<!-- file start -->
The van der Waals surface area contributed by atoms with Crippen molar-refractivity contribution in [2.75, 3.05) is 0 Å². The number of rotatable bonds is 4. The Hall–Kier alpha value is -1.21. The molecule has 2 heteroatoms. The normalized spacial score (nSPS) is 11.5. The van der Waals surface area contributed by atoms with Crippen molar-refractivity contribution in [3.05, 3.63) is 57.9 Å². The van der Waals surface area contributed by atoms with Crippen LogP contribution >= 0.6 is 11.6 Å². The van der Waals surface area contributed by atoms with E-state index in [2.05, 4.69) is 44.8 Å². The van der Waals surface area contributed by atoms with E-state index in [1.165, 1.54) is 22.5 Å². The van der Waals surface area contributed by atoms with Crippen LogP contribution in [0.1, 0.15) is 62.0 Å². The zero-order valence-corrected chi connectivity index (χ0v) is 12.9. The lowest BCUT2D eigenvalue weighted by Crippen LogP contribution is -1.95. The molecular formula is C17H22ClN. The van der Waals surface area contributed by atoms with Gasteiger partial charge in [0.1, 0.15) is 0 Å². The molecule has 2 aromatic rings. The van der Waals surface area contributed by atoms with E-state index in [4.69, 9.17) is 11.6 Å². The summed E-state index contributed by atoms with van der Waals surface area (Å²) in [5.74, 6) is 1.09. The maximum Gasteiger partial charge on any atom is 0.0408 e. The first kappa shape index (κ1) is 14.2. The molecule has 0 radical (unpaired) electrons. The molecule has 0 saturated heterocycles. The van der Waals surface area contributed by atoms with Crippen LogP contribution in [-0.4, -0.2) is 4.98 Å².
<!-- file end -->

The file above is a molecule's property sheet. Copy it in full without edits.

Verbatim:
The van der Waals surface area contributed by atoms with Crippen molar-refractivity contribution in [2.75, 3.05) is 0 Å². The number of rotatable bonds is 4. The Hall–Kier alpha value is -1.21. The molecule has 2 heteroatoms. The normalized spacial score (nSPS) is 11.5. The van der Waals surface area contributed by atoms with Crippen molar-refractivity contribution in [3.05, 3.63) is 57.9 Å². The van der Waals surface area contributed by atoms with Crippen LogP contribution >= 0.6 is 11.6 Å². The van der Waals surface area contributed by atoms with E-state index in [2.05, 4.69) is 44.8 Å². The van der Waals surface area contributed by atoms with E-state index in [1.165, 1.54) is 22.5 Å². The van der Waals surface area contributed by atoms with Crippen LogP contribution in [0.1, 0.15) is 62.0 Å². The zero-order valence-corrected chi connectivity index (χ0v) is 12.9. The lowest BCUT2D eigenvalue weighted by Crippen LogP contribution is -1.95. The molecular formula is C17H22ClN. The van der Waals surface area contributed by atoms with Gasteiger partial charge in [0.1, 0.15) is 0 Å². The molecule has 2 aromatic rings. The van der Waals surface area contributed by atoms with E-state index in [4.69, 9.17) is 11.6 Å². The summed E-state index contributed by atoms with van der Waals surface area (Å²) in [5.74, 6) is 1.09. The maximum Gasteiger partial charge on any atom is 0.0408 e. The first kappa shape index (κ1) is 14.2. The molecule has 0 radical (unpaired) electrons. The molecule has 0 saturated heterocycles. The van der Waals surface area contributed by atoms with Crippen LogP contribution in [-0.4, -0.2) is 4.98 Å².